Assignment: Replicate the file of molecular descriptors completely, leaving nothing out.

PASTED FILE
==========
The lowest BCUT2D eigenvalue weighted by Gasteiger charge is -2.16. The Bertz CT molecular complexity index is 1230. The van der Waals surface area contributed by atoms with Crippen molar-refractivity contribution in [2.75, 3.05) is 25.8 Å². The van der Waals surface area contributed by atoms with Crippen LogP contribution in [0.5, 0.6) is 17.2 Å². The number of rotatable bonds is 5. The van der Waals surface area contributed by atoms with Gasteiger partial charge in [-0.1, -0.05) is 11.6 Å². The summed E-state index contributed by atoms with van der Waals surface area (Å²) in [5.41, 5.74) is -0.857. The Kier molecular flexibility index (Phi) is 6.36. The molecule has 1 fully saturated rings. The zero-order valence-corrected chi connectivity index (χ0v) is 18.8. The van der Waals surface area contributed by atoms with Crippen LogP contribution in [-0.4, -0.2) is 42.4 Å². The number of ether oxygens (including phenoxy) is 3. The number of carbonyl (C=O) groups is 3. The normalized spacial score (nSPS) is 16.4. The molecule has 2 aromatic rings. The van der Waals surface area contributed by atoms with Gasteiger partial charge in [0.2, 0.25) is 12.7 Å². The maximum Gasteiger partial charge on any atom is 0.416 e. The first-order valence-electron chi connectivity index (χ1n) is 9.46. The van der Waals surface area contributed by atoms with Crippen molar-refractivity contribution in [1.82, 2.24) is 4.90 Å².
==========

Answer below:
The lowest BCUT2D eigenvalue weighted by Gasteiger charge is -2.16. The Bertz CT molecular complexity index is 1230. The van der Waals surface area contributed by atoms with Crippen molar-refractivity contribution in [2.75, 3.05) is 25.8 Å². The van der Waals surface area contributed by atoms with Crippen LogP contribution in [0.5, 0.6) is 17.2 Å². The number of rotatable bonds is 5. The van der Waals surface area contributed by atoms with Gasteiger partial charge in [-0.1, -0.05) is 11.6 Å². The summed E-state index contributed by atoms with van der Waals surface area (Å²) in [5.41, 5.74) is -0.857. The Kier molecular flexibility index (Phi) is 6.36. The molecule has 1 fully saturated rings. The zero-order valence-corrected chi connectivity index (χ0v) is 18.8. The van der Waals surface area contributed by atoms with Crippen LogP contribution in [-0.4, -0.2) is 42.4 Å². The number of ether oxygens (including phenoxy) is 3. The number of carbonyl (C=O) groups is 3. The normalized spacial score (nSPS) is 16.4. The molecule has 2 aromatic rings. The van der Waals surface area contributed by atoms with Gasteiger partial charge in [0.2, 0.25) is 12.7 Å². The maximum Gasteiger partial charge on any atom is 0.416 e. The first-order valence-electron chi connectivity index (χ1n) is 9.46. The van der Waals surface area contributed by atoms with Crippen molar-refractivity contribution in [1.82, 2.24) is 4.90 Å².